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Gallery of Egyptian Art

The Egyptian Art Gallery at the Met is one of the most expansive collections of Egyptian art outside Egypt.

It showcases a wide array of artifacts illuminating ancient Egypt’s complex society and rich cultural heritage. 

The gallery is meticulously curated to provide an immersive experience, allowing visitors to walk through the history corridors and marvel at ancient Egypt’s achievements.

What Does It Contain

The gallery’s collection is vast and varied, containing over 26,000 objects that range from monumental stone sculptures to delicate jewelry. 

These artifacts are carefully displayed to narrate the story of ancient Egypt, from everyday life to the grandeur of royal tombs. 

The collection includes items such as statues, sarcophagi, mummies, amulets, papyrus scrolls, and household items that offer insights into religious beliefs and artistic practices.

One of the gallery’s most remarkable features is its period rooms and architectural elements, including a model of a rock-cut tomb from the New Kingdom and the Temple of Dendur.

The tomb is a gift from Egypt to the United States, which stands as a centerpiece. 

This temple, dating back to 15 B.C., was saved from the rising waters of the Nile and reconstructed within the museum.

Key Masterpieces You Should Visit

The Temple of Dendur: This ancient temple is dedicated to the goddess Isis and the gods Harpocrates and Osiris. 

It is an architectural marvel and a centerpiece of the gallery.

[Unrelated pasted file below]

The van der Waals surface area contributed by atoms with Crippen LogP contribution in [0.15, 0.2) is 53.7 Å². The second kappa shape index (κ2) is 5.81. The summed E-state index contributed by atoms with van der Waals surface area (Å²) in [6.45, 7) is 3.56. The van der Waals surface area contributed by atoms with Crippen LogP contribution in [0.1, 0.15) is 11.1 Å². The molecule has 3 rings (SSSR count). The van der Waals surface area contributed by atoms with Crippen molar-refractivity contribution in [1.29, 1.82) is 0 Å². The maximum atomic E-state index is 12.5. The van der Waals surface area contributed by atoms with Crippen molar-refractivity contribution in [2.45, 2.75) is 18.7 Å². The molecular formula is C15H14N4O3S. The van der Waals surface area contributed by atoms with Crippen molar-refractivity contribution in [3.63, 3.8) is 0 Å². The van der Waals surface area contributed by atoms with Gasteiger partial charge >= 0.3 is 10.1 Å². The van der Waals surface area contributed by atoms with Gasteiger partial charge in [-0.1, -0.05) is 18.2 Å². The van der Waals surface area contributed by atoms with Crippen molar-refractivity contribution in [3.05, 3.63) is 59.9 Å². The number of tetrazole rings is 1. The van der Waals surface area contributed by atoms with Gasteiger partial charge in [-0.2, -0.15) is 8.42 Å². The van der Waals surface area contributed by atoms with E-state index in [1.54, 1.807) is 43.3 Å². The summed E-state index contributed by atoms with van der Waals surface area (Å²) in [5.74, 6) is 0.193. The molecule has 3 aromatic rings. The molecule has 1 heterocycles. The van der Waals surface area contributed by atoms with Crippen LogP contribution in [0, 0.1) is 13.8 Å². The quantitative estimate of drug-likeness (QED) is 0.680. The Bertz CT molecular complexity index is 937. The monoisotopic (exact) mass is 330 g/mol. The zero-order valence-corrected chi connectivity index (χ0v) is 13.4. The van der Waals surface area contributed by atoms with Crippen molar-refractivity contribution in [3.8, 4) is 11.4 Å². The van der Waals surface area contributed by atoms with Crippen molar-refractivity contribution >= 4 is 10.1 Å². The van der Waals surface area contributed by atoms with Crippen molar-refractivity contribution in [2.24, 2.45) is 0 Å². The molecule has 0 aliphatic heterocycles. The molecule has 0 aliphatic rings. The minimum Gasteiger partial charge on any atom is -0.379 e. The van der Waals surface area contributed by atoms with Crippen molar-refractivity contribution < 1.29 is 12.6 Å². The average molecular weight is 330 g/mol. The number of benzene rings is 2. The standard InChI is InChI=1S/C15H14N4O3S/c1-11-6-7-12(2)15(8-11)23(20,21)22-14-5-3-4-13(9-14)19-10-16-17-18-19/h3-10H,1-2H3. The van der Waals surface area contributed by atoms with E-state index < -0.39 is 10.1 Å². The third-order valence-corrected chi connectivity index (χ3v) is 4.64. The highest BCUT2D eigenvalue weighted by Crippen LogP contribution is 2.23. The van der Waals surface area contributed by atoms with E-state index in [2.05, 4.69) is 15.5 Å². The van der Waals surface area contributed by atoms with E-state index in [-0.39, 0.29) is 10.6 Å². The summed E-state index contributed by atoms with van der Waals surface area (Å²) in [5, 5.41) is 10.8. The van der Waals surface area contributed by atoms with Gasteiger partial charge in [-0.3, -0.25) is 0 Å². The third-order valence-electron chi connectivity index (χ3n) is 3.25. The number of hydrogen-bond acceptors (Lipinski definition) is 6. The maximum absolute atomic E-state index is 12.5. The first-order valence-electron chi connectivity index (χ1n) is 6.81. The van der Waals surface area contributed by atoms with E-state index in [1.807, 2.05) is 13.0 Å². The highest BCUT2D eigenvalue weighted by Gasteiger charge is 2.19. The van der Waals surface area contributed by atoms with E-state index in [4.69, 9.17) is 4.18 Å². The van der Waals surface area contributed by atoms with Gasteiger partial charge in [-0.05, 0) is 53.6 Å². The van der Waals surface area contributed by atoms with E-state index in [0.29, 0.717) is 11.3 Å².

Its detailed carvings and inscriptions offer a unique glimpse into ancient Egypt’s religious practices and rituals.

The Statue of Hatshepsut: This imposing statue of the female pharaoh Hatshepsut seated on a throne showcases the power and prestige of one of Egypt’s most successful rulers. 

The statue’s craftsmanship highlights the advanced artistic skills of ancient Egyptian sculptors.

The Sarcophagus of Wennefer: This beautifully decorated sarcophagus is an exquisite example of ancient Egyptian funerary art.

It provides insight into the beliefs surrounding death and the afterlife.

The detailed hieroglyphics and intricate designs illustrate the importance of funerary practices in ancient Egypt.

The Book of the Dead of the Priest of Horus, Imhotep: This papyrus scroll is a part of the famous “Book of the Dead.” 

It contains spells and incantations designed to guide the deceased through the underworld and into the afterlife. 

It is a fascinating artifact that reveals much about ancient Egyptian religious beliefs and practices.

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